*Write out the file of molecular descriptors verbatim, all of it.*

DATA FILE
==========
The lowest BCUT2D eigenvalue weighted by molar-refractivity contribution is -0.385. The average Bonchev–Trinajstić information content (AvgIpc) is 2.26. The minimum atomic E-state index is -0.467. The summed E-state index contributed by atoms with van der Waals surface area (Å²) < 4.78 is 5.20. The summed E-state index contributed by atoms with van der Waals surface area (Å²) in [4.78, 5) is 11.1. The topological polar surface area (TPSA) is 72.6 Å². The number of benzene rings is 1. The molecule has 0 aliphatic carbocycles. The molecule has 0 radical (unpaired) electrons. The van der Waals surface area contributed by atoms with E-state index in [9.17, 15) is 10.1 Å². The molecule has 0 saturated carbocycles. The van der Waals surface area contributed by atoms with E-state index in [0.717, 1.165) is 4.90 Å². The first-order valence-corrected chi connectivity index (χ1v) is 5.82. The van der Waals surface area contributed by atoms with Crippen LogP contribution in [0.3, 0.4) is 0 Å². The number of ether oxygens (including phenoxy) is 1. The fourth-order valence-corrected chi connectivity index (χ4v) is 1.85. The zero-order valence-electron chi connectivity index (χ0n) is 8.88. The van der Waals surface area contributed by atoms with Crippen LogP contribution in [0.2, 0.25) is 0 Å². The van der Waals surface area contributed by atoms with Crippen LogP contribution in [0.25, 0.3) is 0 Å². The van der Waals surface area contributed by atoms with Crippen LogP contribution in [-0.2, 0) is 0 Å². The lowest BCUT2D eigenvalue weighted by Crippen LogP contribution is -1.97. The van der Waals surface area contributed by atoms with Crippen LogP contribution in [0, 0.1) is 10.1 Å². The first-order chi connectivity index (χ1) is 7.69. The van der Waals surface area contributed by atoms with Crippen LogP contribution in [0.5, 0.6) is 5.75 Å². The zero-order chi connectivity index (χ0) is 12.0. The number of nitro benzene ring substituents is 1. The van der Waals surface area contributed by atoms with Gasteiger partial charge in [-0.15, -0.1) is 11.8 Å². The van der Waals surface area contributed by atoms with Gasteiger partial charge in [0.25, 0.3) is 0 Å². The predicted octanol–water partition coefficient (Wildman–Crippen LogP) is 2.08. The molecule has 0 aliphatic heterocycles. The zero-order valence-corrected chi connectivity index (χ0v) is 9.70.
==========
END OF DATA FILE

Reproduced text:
The lowest BCUT2D eigenvalue weighted by molar-refractivity contribution is -0.385. The average Bonchev–Trinajstić information content (AvgIpc) is 2.26. The minimum atomic E-state index is -0.467. The summed E-state index contributed by atoms with van der Waals surface area (Å²) < 4.78 is 5.20. The summed E-state index contributed by atoms with van der Waals surface area (Å²) in [4.78, 5) is 11.1. The topological polar surface area (TPSA) is 72.6 Å². The number of benzene rings is 1. The molecule has 0 aliphatic carbocycles. The molecule has 0 radical (unpaired) electrons. The van der Waals surface area contributed by atoms with E-state index in [9.17, 15) is 10.1 Å². The molecule has 0 saturated carbocycles. The van der Waals surface area contributed by atoms with E-state index in [0.717, 1.165) is 4.90 Å². The first-order valence-corrected chi connectivity index (χ1v) is 5.82. The van der Waals surface area contributed by atoms with Crippen LogP contribution in [0.3, 0.4) is 0 Å². The number of ether oxygens (including phenoxy) is 1. The fourth-order valence-corrected chi connectivity index (χ4v) is 1.85. The zero-order valence-electron chi connectivity index (χ0n) is 8.88. The van der Waals surface area contributed by atoms with Crippen LogP contribution in [0.2, 0.25) is 0 Å². The van der Waals surface area contributed by atoms with Crippen LogP contribution in [0.25, 0.3) is 0 Å². The van der Waals surface area contributed by atoms with Crippen LogP contribution in [-0.2, 0) is 0 Å². The lowest BCUT2D eigenvalue weighted by Crippen LogP contribution is -1.97. The van der Waals surface area contributed by atoms with Crippen LogP contribution in [0, 0.1) is 10.1 Å². The first-order chi connectivity index (χ1) is 7.69. The van der Waals surface area contributed by atoms with Crippen LogP contribution in [0.5, 0.6) is 5.75 Å². The zero-order chi connectivity index (χ0) is 12.0. The number of nitro benzene ring substituents is 1. The van der Waals surface area contributed by atoms with Gasteiger partial charge in [-0.15, -0.1) is 11.8 Å². The van der Waals surface area contributed by atoms with Gasteiger partial charge in [0.25, 0.3) is 0 Å². The predicted octanol–water partition coefficient (Wildman–Crippen LogP) is 2.08. The molecule has 0 aliphatic heterocycles. The zero-order valence-corrected chi connectivity index (χ0v) is 9.70.